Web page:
A Song for Bijou

A Song for Bijou
Age Range
Release Date
February 12, 2013
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Life for Alex Schrader has never involved girls. He goes to an all-boys prep school and spends most of his time goofing around with his friends. But all that changes the first time he meets Bijou Doucet, a Haitian girl recently relocated to Brooklyn after the earthquake-and he is determined to win her heart. For Bijou, change is the only constant, and she's surprised every day by how different life is in America, especially when a boy asks her out. Alex quickly learns that there are rules when it comes to girls-both in Haitian culture and with his own friends. And Bijou soon learns that she doesn't have to let go of her roots to find joy in her new life.

Told in alternating viewpoints against the vibrant backdrop of Haitian-American culture, Alex and Bijou take their first tender steps toward love in this heartwarming story.

Editor review

1 review
Multicultural and Romantic
Overall rating
Plot/Characters/Writing Style
Illustrations/Photos (if applicable)
Alex goes to an all boys' school in New York City, so he is intrigued by girls and yet utterly clueless about them. When he sees a new girl who is attending the neighborhood sister school, he is inexplicably smitten with Bijou Doucet and uses his network of friends to find out about her. Bijou has moved to NY from Haiti to live with an aunt, uncle, and older brother. She finds the girls and the school confusing enough-- she doesn't really want anything at all to do with Alex, especially since her uncle is very strict about such interactions. Alex, however, is fairly intense in his pursuit of her-- he talks to her friends, hangs out in her neighborhood, even befriends her brother and starts playing Haitian drums in an effort to connect with the object of his affection. He's not gross and insulting like some of the boys in his school-- he's truly smitten and just wants to be with Bijou. For her part, Bijou finds Alex truly likeable, even if the situation is difficult for her. Also adding to her problems adjusting to American culture is Bijou's past experiences in Haiti, which are not fully explained until the end. Any romance is difficult, and Alex and Bijou are trying to figure out romance while they are still trying to figure out themselves.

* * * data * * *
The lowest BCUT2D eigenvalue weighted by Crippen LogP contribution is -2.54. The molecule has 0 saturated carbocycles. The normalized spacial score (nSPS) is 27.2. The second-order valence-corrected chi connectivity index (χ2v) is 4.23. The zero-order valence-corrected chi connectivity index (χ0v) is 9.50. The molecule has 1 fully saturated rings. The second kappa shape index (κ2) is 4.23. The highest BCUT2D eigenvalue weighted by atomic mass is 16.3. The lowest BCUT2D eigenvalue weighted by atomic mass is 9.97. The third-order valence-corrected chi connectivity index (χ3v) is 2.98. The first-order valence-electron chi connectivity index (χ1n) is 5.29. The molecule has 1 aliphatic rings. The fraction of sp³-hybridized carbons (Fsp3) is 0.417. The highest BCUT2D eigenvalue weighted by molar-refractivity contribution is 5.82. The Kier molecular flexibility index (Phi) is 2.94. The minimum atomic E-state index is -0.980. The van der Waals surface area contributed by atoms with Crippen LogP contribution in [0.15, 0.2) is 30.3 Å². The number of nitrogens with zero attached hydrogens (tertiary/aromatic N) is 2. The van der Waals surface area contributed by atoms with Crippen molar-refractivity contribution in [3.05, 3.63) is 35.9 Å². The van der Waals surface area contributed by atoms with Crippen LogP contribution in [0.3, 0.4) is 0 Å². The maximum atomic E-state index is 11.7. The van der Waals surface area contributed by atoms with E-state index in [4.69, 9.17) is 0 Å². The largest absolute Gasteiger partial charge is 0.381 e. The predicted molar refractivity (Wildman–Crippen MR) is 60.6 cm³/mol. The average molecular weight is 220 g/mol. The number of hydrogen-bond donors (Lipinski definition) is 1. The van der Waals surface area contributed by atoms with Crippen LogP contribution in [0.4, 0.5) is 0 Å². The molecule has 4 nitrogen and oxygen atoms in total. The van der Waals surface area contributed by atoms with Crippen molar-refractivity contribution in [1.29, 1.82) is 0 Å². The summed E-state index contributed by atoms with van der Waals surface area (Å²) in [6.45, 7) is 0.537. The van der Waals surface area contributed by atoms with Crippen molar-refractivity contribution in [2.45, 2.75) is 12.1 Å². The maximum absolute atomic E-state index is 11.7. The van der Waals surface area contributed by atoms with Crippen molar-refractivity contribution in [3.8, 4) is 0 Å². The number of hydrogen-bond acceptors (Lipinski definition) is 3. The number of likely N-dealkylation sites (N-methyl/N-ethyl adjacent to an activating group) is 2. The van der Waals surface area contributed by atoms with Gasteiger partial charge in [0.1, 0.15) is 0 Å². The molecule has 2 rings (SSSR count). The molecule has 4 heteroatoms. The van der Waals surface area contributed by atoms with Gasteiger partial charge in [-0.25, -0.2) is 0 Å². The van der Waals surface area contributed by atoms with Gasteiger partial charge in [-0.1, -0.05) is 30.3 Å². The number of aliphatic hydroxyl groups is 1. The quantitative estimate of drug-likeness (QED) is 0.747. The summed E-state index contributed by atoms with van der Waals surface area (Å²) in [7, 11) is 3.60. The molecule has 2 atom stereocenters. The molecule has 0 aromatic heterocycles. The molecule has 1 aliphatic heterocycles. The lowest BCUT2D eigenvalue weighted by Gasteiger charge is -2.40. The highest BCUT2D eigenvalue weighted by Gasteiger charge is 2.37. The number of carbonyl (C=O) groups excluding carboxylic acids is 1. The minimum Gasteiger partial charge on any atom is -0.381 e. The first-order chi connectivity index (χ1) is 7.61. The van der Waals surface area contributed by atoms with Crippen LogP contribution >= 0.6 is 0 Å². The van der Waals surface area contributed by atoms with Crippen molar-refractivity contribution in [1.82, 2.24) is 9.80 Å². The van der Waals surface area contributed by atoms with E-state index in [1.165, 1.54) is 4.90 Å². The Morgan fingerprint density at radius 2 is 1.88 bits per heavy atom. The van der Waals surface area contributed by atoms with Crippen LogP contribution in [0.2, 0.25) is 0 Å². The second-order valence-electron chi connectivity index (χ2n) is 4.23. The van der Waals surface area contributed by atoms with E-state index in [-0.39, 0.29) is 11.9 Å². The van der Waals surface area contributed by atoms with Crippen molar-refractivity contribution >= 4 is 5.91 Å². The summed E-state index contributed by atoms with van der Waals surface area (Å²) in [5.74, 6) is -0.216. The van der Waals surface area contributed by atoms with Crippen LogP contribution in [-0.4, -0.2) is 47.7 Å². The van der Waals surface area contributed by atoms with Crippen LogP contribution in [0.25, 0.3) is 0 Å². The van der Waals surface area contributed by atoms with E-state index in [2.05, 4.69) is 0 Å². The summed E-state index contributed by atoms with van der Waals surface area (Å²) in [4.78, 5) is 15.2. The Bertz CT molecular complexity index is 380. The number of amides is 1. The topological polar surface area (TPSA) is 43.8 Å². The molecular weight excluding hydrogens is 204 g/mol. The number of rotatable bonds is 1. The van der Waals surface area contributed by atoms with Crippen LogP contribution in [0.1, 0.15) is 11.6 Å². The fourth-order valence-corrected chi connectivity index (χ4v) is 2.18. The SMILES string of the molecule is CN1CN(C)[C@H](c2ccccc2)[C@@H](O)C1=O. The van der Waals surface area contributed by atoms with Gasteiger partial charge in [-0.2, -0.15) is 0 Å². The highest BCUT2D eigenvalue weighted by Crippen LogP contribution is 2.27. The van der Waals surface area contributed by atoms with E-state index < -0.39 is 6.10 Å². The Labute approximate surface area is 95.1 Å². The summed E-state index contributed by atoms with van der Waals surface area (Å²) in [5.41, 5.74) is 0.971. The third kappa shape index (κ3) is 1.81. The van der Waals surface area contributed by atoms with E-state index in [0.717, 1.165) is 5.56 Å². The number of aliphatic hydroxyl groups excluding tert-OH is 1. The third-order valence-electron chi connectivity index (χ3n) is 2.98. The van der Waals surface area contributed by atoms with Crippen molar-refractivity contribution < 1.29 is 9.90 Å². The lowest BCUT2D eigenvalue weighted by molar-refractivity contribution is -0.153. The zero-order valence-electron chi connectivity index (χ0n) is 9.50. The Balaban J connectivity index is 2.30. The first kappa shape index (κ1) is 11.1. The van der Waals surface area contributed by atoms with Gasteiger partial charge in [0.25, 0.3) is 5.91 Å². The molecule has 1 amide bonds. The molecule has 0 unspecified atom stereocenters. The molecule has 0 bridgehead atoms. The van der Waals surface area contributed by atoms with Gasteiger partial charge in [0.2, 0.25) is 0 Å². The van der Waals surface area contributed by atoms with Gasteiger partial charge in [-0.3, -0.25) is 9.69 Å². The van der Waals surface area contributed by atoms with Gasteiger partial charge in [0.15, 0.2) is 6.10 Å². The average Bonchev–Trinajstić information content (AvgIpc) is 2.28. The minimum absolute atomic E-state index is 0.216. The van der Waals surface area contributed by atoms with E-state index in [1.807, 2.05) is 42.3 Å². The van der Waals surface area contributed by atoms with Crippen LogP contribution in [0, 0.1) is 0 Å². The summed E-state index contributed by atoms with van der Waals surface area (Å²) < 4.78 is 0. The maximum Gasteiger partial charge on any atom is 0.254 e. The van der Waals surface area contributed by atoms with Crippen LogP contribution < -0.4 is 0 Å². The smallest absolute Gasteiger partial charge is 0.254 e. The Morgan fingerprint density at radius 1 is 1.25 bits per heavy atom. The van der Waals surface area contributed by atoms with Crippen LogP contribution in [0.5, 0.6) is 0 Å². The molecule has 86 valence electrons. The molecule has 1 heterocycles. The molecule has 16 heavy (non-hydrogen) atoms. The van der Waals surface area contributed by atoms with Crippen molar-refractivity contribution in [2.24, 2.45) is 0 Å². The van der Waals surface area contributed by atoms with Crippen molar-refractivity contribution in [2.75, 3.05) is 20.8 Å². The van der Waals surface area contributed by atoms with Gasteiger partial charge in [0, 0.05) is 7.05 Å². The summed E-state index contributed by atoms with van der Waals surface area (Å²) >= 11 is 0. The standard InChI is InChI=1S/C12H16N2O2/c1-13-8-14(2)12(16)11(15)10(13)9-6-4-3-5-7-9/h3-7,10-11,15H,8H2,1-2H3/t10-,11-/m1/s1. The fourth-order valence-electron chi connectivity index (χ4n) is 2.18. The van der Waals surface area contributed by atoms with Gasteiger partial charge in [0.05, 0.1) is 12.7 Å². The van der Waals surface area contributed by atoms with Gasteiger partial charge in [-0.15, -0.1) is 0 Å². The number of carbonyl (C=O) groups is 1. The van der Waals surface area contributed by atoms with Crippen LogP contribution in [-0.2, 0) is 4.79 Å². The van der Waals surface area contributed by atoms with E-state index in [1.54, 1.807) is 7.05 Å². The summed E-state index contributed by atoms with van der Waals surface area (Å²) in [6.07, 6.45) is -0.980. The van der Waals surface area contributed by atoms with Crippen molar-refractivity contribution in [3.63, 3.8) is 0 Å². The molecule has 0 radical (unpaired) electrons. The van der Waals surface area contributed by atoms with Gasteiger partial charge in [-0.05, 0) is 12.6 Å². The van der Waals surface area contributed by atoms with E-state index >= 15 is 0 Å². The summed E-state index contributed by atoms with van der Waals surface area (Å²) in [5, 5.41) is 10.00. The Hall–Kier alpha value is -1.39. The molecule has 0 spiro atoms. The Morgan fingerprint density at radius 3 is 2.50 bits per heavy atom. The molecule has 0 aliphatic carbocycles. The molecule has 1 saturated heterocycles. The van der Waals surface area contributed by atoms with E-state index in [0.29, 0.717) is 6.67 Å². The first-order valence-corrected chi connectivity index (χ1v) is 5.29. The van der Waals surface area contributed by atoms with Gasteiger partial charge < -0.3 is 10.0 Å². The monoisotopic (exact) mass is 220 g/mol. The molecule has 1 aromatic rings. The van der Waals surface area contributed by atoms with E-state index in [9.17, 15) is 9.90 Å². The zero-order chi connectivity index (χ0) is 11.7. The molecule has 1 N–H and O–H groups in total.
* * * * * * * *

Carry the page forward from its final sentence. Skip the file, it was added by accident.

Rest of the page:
Good Points
This is a romance book FOR BOYS!! While chapters are told from both Bijou and Alex's viewpoints, the story really does center on Alex. Hooray! How many books like this are there out there? The description of Haitian culture in New York was really interesting, and I liked how Bijou's background does have an impact on her relationship with Alex but is not the entire focus of the book. I also appreciated that she was from a fairly well-to-do family in Haiti, and how a few characters from the Dominican Republic are also included.Very well balanced.
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